Two US agents with the Drug Enforcement Administration shot and killed a man in Honduras last week who was suspected of drug smuggling, in the third instance since May of DEA involvement in the killing of suspects in the troubled Latin American country.
The shooting took place on July 3 when a small plane suspected of smuggling drugs from South America crashed in eastern Honduras. Whether the DEA had anything to do with the crash has not been disclosed, but several helicopters carrying commando-style squad militias of DEA agents and their Honduran trainee forces swarmed to the crash site.
One pilot was injured in the crash and arrested, while the other “ignored orders to surrender and was shot after making a threatening gesture,” said Dawn N. Dearden, a D.E.A. spokeswoman. DEA agents shot and killed him. About 900 kilograms of cocaine was recovered from the plane.
Just over two weeks ago on June 23, a similar incident occurred during a raid on a home in Honduras. DEA agents armed to the teeth and accompanied by some Honduran security forces shot and killed a suspected drug dealer in what US Embassy spokesman Stephen Posivak said it was a “great example of positive U.S.-Honduran cooperation.”
In May, DEA agents were involved in the killing of four civilians, including two pregnant women, in a botched raid on a boat that was reportedly mistaken for one carrying drugs.
The Obama administration’s expanded mission in Honduras, called Operation Anvil, is run with six US State Department attack helicopters and a special team of commando-style Drug Enforcement Administration agents who have now been implicated in the killing of Hondurans on three separate occasions.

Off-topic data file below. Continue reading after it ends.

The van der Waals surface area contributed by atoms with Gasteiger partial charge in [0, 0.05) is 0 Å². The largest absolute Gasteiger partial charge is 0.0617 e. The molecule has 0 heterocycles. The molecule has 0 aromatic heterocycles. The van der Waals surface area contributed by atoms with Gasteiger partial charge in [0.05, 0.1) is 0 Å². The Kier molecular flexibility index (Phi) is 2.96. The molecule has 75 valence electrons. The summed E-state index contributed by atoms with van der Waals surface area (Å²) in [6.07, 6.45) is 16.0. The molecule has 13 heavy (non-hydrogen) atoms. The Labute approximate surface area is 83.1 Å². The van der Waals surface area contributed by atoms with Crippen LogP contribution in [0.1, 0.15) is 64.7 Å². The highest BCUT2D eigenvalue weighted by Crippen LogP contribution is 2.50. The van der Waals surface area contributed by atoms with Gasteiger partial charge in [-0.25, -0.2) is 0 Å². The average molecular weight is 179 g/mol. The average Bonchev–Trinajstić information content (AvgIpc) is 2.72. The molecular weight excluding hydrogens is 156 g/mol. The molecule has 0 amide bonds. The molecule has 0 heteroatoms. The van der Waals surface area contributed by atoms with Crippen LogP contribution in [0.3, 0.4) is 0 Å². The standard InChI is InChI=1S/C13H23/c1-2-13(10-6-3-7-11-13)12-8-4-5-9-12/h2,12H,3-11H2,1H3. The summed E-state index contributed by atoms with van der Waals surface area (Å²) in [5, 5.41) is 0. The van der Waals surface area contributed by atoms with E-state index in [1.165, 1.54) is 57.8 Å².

The added State Department and DEA presence is in addition to the more than 600 US troops that are already stationed in Honduras. The DEA is used instead of the military because they have less restrictive rules of engagement.
Increased US-Honduran cooperation has occurred in tandem with widespread human rights abuses and forced disappearances of political opponents and journalists.
The Committee of the Families of the Disappeared of Honduras (COFADEH), a human rights organization, said in a statement last month that “a foreign army [i.e., the U.S. army] protected under the new hegemonic concept of the ‘war on drugs,’ legalized with reforms to the 1953 Military Treaty, violates our territorial sovereignty and kills civilians as if it was in Iraq, Afghanistan, Libya or Syria.”
A group of 40 Honduran scholars and former government officials sent a letter to President Barak Obama and Secretary of State Hillary Clinton earlier this month, demanding the US stop supporting the Honduran military and police. The letter was publicly supported by 300 academics in 29 countries.
“It’s really troubling,” said American University anthropology professor Adrienne Pine, one of the signers. “It’s absolutely not appropriate for U.S. law enforcement to be killing other people in other countries.”
Under the guise of fighting drugs, Washington is imposing itself on countries like Honduras and building a virtual police state. The Obama administration chose to support the illegal military coup in Honduras in 2009, which ousted democratically elected Jose Manuel Zelaya. The coup leaders continued to receive US aid as American military and DEA presence in the country began to expand. This began a descent into what Dana Frank, professor of history at the University of California and an expert on Honduras, called “a human rights and security abyss.”
“We have seen over the years that whenever the military interfaces with the populace, incidents of human rights abuses go way up,” said George Withers, a senior fellow at the Washington Office on Latin America. “We’re concerned that the U.S. is encouraging the use of the military for police work.”